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 AJ Cooper
AJ Cooper

Position:
Defensive Ends/Special Teams Coach

Experience:
First season at UW

Alma mater:
NDSU '06


Twitter: @WyoCoachCoop | AJ Cooper bio Get Acrobat Reader

AJ Cooper comes to Wyoming after serving as a member of North Dakota State's coaching staff the past eight seasons. His coaching career followed an outstanding playing career for the Bison. Cooper has been the defensive ends coach for NDSU the past five seasons and will continue in that role at Wyoming along with coordinating special teams.

From 2011 through 2013, Cooper helped NDSU to a 43-2 (.956) overall record and a 22-2 (.917) Missouri Valley Football Conference (MVFC) mark on way to its three consecutive FCS national titles. The 2013 NDSU squad became the first undefeated (15-0) FCS National Champion since Marshall went 15-0 to win the 1996 title. That 15-0 record by the Bison also set a North Dakota State school record. NDSU extended its winning streak to 24 consecutive games with the 2013 FCS Championship. That tied both the FCS and NDSU records for consecutive victories. The University of Pennsylvania set the FCS record of 24 consecutive wins from 1992-95. Montana later tied the record from 2001-02. The NDSU record was originally set from 1964-66.

As the defensive ends coach at North Dakota State, Cooper helped the Bison rank No. 1 in the nation in scoring defense for three consecutive seasons (2011-13), holding opponents to only 12.7 points per game in 2011, 11.5 points per game in 2012 and only 11.3 points per game in 2013.

The 2013 Bison defense also ranked: No. 3 in the FCS in total defense (255.9 yards per game); No. 2 in the nation in pass efficiency defense (97.59 rating); No. 3 in rushing defense (91.3 yards allowed per game); and No. 8 in passing yards allowed (164.6 yards per game).

In addition to leading the nation in scoring defense in 2012, NDSU: led the nation in total defense (234.5 yards allowed per game); was No. 1 in fewest first downs allowed (12.67 per game); ranked No. 2 in pass defense (140.6 yards allowed per game); and ranked No. 4 in rushing defense (93.9 yards allowed per game).

In addition to coaching the defensive ends, Cooper served as NDSU's football camp and clinic director.

Prior to becoming the defensive ends coach in 2009, Cooper worked with the offensive line and tight ends as a student assistant and graduate assistant with the program from 2006-08.

Prominent players who Cooper coached at North Dakota State include: Coulter Boyer, who in 2011 earned Third Team All-America honors as a defensive end from Beyond Sports College Network and Honorable Mention All-America honors from College Sports Journal. Boyer was also an All-MVFC First Team honoree in 2011 and was a Second Team selection in 2010. He finished his career ranked No. 4 in school history in career sacks, with 27.5. Cooper coached defensive end Cole Jirik, who was a Second Team All-America selection by College Sports Madness in 2012. Jirik also earned Second Team All-MVFC honors in 2012, and concluded his career ranked No. 5 in Bison history in career sacks (26.0). A third NDSU defensive end who Cooper coached and went on to earn all-conference recognition was Kyle Emanuel, who was a Second Team All-MVFC selection in 2013 and an Honorable Mention All-MVFC honoree in 2012.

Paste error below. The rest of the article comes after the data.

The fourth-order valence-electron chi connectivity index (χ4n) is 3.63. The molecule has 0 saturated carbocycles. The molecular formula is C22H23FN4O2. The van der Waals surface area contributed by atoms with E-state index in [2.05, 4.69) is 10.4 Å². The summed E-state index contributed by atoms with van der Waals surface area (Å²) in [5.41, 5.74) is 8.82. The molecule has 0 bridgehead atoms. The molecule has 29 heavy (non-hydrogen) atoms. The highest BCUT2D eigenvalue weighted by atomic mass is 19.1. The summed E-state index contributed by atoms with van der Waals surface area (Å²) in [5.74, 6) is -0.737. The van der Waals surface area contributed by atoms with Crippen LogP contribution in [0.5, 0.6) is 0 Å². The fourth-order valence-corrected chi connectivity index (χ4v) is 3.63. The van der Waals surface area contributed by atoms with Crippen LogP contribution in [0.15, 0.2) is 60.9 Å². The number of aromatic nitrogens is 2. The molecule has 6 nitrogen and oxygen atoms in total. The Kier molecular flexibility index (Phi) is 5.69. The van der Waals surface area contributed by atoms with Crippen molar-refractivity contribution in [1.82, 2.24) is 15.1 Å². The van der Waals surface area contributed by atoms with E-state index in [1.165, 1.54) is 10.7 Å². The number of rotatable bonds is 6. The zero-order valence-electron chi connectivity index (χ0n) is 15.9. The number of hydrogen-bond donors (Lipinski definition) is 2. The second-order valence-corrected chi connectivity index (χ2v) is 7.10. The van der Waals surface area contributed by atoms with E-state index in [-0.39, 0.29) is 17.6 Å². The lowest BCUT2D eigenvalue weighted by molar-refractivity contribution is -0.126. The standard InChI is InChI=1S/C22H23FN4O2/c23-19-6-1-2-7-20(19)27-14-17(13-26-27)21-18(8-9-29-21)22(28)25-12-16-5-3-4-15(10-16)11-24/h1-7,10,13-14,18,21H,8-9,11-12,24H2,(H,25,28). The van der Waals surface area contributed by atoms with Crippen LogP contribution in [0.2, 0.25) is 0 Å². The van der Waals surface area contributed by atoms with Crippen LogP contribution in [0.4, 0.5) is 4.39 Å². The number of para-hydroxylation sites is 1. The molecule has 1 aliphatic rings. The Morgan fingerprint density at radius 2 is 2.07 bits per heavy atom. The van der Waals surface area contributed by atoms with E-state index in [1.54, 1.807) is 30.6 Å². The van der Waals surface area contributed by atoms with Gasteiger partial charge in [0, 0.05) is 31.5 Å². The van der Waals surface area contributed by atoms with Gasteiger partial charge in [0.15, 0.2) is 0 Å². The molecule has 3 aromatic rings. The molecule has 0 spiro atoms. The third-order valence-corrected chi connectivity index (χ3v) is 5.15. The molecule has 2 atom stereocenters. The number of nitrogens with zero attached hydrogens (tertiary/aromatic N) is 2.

An outstanding tight end for the Bison in the 2004 and 2005 seasons, he earned Honorable Mention All-America honors from the Football Gazette in `05. He caught 24 passes for 473 yards (19.7 yards per catch) and scored four touchdowns as a senior. He was selected First Team All-Great West Football Conference as a senior, and also earned All-Northwest Region honors.

Following his college playing career, Cooper signed as a free-agent contract with the Green Bay Packers in 2006.

Originally from Phoenix, Ariz., Cooper began his college career at Glendale Community College. His final season of junior college, he led all junior college tight ends in three different categories -- receptions (44), receiving yards (578) and touchdown receptions (8).

Cooper earned his bachelor's degree from NDSU in criminal justice in 2006. He and his wife, Amanda, who is a former NDSU women's basketball player, were married in July 2011. They have one son, Carter Johnson.

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